“Even us internally inside the agency were like what, wait a minute,” Foote said.

Foote explained the “Chattahoochee-Oconee National Forest Land Adjustment” Act, which is a section of the “Agricultural Improvement Act of 2018” colloquially known as the “Farm Bill.”

The bill was enacted into law on December 20, 2018.

Foote said that the law allows the United States Forest Service (USFS) to identify areas in National Forest Lands where isolated tracts might exist.

These are areas that do not give good administrative or public access, such as places for recreation use, Foote said.

“So that is the piece of legislation that is giving us the authority to sell these lands, give opportunities for changing these lands or not sell anything,” Foote said. “That’s still on the table,” he said about not moving forward with the sale at all.

Foote said that it is still early in the process to determine whether any tracts of land in Rabun County will be sold at all.  

He said that the USFS assess the sensitivity of these tracts and asks, “are those still a good investment for the agency under these times.”

One point of contention attendees voiced about the sale is that the Rabun County Board of Commissioners showed support and agreed to sell land in Rabun County when initial discussions began in 2011.

“This is definitely a county commission issue,” Hayler said about the county giving the green light for the sale of this public land.

Foote said that only one county declined being part of the sale of forest land.

With the new legislation, Foote said the USFS wants to reengage with the counties to determine if they are still on board with the selling of land.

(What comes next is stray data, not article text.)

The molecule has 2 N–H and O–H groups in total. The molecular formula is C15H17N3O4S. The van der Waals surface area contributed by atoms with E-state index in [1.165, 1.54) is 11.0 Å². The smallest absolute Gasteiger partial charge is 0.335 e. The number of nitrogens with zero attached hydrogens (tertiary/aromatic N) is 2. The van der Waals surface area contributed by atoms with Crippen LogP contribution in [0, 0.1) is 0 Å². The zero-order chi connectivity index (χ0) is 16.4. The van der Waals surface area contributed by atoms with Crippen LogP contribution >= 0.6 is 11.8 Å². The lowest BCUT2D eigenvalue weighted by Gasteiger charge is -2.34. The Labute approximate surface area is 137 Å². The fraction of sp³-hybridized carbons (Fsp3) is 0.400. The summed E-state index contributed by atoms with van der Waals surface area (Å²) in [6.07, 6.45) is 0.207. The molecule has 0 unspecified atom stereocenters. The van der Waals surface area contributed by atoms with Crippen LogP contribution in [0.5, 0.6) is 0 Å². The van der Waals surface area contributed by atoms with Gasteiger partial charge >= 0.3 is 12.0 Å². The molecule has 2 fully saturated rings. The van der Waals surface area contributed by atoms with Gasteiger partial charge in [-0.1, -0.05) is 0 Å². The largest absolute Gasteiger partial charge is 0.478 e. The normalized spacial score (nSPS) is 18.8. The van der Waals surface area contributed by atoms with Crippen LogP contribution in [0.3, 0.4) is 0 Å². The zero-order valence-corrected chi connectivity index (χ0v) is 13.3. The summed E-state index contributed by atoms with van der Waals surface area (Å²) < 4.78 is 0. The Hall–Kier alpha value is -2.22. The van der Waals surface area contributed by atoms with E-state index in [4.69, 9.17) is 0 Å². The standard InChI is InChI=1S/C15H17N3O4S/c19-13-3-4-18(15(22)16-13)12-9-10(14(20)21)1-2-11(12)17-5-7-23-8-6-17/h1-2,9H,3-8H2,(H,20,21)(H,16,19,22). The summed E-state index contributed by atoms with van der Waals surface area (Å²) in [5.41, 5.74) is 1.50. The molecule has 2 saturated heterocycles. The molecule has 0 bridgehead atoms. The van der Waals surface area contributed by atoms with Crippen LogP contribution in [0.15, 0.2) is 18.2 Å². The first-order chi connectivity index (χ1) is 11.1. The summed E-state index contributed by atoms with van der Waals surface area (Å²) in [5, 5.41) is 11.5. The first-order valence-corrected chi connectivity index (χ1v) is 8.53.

“We are reaching back out to the counties to discuss with them a second time if they are ready to go forward with it and then developing our process for how we move forward with this,” Foote said.

But Foote said that the selling or exchanging of land still won’t occur until years from now.

He said that there are mandatory and necessary environmental studies that have to be completed first.  

These include complete landline surveys of these tracts as well as archeological surveys to determine if there are any historical resources present.

Foote said it is important to make sure that there are no critical botanical habitats within these tracts of land.

Buzz Williams, program associate for Chattooga Conservancy, spoke briefly and said that he has visited every tract of land in Rabun County and in fact found unique environment habitats that need to be preserved.

Hayler asked Foote if there is a way to place Conservation Easements on any of these lands, which is a legal agreement that permanently limits the use of the land to protect its conservation values.

Foote said that the USFS cannot acquire land that has a Conservation Easement in place.